Contribution to global warming by Australia
Australia has one of the highest per capita emissions of carbon dioxide in the world. It was 18.3 tonnes per year per person and the 11th highest in the world per capita in 2009. Australia consists of 5.15% of the worlds land mass and contributes 1.8% of the worlds annual Green house gas production. If all the counties of the world had a population density similar to that of Australia the global production of Green house gas would be reduced to 78.64% of current production levels. Conversely, if every person in the world produced the same as each Australian, the world would produce approximately 560% more Green house gas emissions. Australia uses principally coal power (70%) for electricity, with zero nuclear power production, and low levels of hydro power.
The Australian government estimates that Australia's net emissions in 2006 were 576 million tonnes CO2-equivalent, to which the sectoral contributions were approximately as follows: energy sector, 70%; agriculture, 15%; other forms of land use, 7%; industrial processes 5%; waste, 3%.
Cumulative historical contribution
The World Resources Institute estimates that Australia was responsible for 1.1% of all CO2 emissions between 1850 and 2002. Australia has a correspondingly tiny share of the global population, roughly a third of a percent as of 2013.
Analysis of Australia's high emissions
Some of the reasons for Australia's high levels of emissions include:-
- Australia smelts Aluminium, which is then exported and used elsewhere. This accounts for some 15% of electricity consumed.
- Australia has no nuclear power, very limited hydro electricity (4%), and minimal geothermal opportunities. 77% of electricity comes from coal, and 15% from gas.
- A warm climate results in high use of air conditioning but limited needs for heating.
- The effect of agriculture.
Measuring production vs consumption of carbon products
The import and export of goods confounds equitable measurements of emissions, particularly in the context of endeavouring to reach a global agreement on emissions reduction based on contraction and convergence. Australian emissions are monitored on a production rather than a consumption basis. This means that the emissions from the manufacture of goods imported into and consumed within Australia, for example many motor vehicles, are allocated to the country of manufacture. Similarly, Australia produces aluminium for export which requires substantial amounts of electricity which is produced by greenhouse gas emitting coal-fired power stations. While the aluminium is mainly consumed overseas, the emissions of its production are allocated to Australia. Geoff Carmody argues we need a consumption based emissions trading scheme.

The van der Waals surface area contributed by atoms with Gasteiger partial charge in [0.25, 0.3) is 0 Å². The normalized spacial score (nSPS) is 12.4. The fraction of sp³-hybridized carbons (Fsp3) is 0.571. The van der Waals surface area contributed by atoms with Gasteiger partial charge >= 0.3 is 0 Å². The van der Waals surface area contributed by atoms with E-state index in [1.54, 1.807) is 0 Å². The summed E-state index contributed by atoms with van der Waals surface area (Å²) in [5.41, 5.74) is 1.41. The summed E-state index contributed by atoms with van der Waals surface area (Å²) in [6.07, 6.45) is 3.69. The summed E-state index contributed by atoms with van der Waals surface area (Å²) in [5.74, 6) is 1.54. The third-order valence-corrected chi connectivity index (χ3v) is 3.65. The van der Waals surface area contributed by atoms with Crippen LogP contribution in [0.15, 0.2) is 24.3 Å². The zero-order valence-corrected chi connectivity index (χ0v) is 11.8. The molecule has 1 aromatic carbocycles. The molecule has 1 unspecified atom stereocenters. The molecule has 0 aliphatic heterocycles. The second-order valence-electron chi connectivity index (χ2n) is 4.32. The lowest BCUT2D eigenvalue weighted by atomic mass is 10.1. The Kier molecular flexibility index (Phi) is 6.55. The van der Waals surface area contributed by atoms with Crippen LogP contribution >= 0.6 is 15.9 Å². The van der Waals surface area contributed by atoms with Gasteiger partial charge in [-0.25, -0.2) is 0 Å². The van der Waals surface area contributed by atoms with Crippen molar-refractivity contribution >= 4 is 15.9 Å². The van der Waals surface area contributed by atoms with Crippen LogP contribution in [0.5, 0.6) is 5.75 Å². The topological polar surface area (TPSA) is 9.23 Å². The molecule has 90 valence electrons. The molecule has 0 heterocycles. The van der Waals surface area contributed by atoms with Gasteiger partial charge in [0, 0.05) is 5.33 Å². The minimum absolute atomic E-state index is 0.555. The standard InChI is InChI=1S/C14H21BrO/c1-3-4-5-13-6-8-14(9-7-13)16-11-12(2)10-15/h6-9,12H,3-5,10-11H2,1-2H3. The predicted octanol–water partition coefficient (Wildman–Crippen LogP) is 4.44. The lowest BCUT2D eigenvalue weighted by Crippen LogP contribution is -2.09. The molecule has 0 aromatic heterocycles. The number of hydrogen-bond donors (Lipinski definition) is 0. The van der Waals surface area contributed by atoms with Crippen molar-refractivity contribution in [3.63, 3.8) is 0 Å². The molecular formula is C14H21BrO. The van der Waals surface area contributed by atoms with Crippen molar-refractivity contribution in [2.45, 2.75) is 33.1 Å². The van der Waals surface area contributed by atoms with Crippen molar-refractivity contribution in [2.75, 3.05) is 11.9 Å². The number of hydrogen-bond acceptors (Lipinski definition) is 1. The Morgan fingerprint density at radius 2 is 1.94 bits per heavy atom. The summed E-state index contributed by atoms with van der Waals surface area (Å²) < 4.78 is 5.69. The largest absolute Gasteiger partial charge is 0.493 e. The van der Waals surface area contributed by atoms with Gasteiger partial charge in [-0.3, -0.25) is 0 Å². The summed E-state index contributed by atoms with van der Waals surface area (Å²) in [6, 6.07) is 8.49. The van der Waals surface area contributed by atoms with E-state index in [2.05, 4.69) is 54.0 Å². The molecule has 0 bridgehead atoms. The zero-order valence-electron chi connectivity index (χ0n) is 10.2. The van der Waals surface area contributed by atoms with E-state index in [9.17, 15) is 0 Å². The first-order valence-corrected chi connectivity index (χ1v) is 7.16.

Australia is a major user as well as exporter of coal, particularly from Newcastle, New South Wales. The coal is produced from coal mining in Australia. The greenhouse gas emissions in other countries from the proposed increase in coal export capacity of the major Australian ports will greatly outweigh the proposed reductions in Australia's emissions from the introduction of the Carbon Pollution Reduction Scheme. While Australia imposes safeguards on the export of uranium, it does not impose any requirements for carbon capture and storage of greenhouse gas emissions of exported coal. Australia thus contributes substantially more to the global warming which, according to the Garnaut Climate Change Review will lead to the destruction of the Great Barrier Reef, Kakadu and the Murray Darling Basin as they have existed during recorded history to date.
- Effects of global warming on Australia
- Adaptation to global warming in Australia
- Mitigation of global warming in Australia
- CPRS White Paper, Chapter 6, page 3.
- Navigating the Numbers: Greenhouse Gas Data and International Climate Policy, Chapter 6, Figure 6.1.
- Garnaut Climate Change Review, Chapter 3, Table 3.2.
- It's no contest - we need an ETS based on consumption, Geoff Carmody Director, Geoff Carmody & Associates, Retrieved 27 December 2008.
- http://www.eia.doe.gov/oiaf/ieo/pdf/table8.pdf Retrieved 27 December 2008
- http://www.eia.doe.gov/oiaf/analysispaper/global/exporters.html Retrieved 27 December 2008